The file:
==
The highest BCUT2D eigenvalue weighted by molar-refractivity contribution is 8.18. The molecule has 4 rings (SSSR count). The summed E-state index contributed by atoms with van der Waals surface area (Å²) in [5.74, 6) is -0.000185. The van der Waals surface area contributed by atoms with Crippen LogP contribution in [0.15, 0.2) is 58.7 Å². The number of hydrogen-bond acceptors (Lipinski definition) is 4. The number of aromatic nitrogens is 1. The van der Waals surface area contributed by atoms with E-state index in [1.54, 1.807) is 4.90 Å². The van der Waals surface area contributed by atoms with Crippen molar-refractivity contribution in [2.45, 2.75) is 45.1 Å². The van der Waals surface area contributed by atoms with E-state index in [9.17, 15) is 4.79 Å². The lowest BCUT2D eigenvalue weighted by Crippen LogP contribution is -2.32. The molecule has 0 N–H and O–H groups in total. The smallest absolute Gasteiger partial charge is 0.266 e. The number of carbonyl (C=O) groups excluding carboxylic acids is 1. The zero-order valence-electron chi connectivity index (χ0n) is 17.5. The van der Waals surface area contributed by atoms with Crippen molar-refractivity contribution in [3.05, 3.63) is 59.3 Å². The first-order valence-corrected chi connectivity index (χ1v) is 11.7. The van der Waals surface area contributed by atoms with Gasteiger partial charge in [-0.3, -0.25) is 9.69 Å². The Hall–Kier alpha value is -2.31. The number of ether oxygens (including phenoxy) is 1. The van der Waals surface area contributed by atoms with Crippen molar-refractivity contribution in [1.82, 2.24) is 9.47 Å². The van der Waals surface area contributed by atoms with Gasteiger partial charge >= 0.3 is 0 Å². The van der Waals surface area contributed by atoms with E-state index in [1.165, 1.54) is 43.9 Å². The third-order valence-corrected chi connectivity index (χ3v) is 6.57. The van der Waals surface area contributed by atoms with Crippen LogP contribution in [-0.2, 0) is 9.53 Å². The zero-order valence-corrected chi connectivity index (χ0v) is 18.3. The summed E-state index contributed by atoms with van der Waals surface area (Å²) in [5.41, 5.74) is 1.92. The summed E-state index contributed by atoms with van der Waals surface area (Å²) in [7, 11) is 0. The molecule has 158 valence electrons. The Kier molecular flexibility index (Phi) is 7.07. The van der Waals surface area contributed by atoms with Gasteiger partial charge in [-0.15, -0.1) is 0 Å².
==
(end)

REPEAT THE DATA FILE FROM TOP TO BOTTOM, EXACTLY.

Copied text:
The highest BCUT2D eigenvalue weighted by molar-refractivity contribution is 8.18. The molecule has 4 rings (SSSR count). The summed E-state index contributed by atoms with van der Waals surface area (Å²) in [5.74, 6) is -0.000185. The van der Waals surface area contributed by atoms with Crippen LogP contribution in [0.15, 0.2) is 58.7 Å². The number of hydrogen-bond acceptors (Lipinski definition) is 4. The number of aromatic nitrogens is 1. The van der Waals surface area contributed by atoms with E-state index in [1.54, 1.807) is 4.90 Å². The van der Waals surface area contributed by atoms with Crippen molar-refractivity contribution in [2.45, 2.75) is 45.1 Å². The van der Waals surface area contributed by atoms with E-state index in [9.17, 15) is 4.79 Å². The lowest BCUT2D eigenvalue weighted by Crippen LogP contribution is -2.32. The molecule has 0 N–H and O–H groups in total. The smallest absolute Gasteiger partial charge is 0.266 e. The number of carbonyl (C=O) groups excluding carboxylic acids is 1. The zero-order valence-electron chi connectivity index (χ0n) is 17.5. The van der Waals surface area contributed by atoms with Crippen molar-refractivity contribution in [3.05, 3.63) is 59.3 Å². The first-order valence-corrected chi connectivity index (χ1v) is 11.7. The van der Waals surface area contributed by atoms with Gasteiger partial charge in [-0.3, -0.25) is 9.69 Å². The Hall–Kier alpha value is -2.31. The number of ether oxygens (including phenoxy) is 1. The van der Waals surface area contributed by atoms with Crippen molar-refractivity contribution in [1.82, 2.24) is 9.47 Å². The van der Waals surface area contributed by atoms with Gasteiger partial charge >= 0.3 is 0 Å². The van der Waals surface area contributed by atoms with E-state index in [1.165, 1.54) is 43.9 Å². The third-order valence-corrected chi connectivity index (χ3v) is 6.57. The van der Waals surface area contributed by atoms with Crippen LogP contribution in [-0.2, 0) is 9.53 Å². The zero-order valence-corrected chi connectivity index (χ0v) is 18.3. The summed E-state index contributed by atoms with van der Waals surface area (Å²) in [5.41, 5.74) is 1.92. The summed E-state index contributed by atoms with van der Waals surface area (Å²) in [7, 11) is 0. The molecule has 158 valence electrons. The Kier molecular flexibility index (Phi) is 7.07. The van der Waals surface area contributed by atoms with Gasteiger partial charge in [-0.15, -0.1) is 0 Å².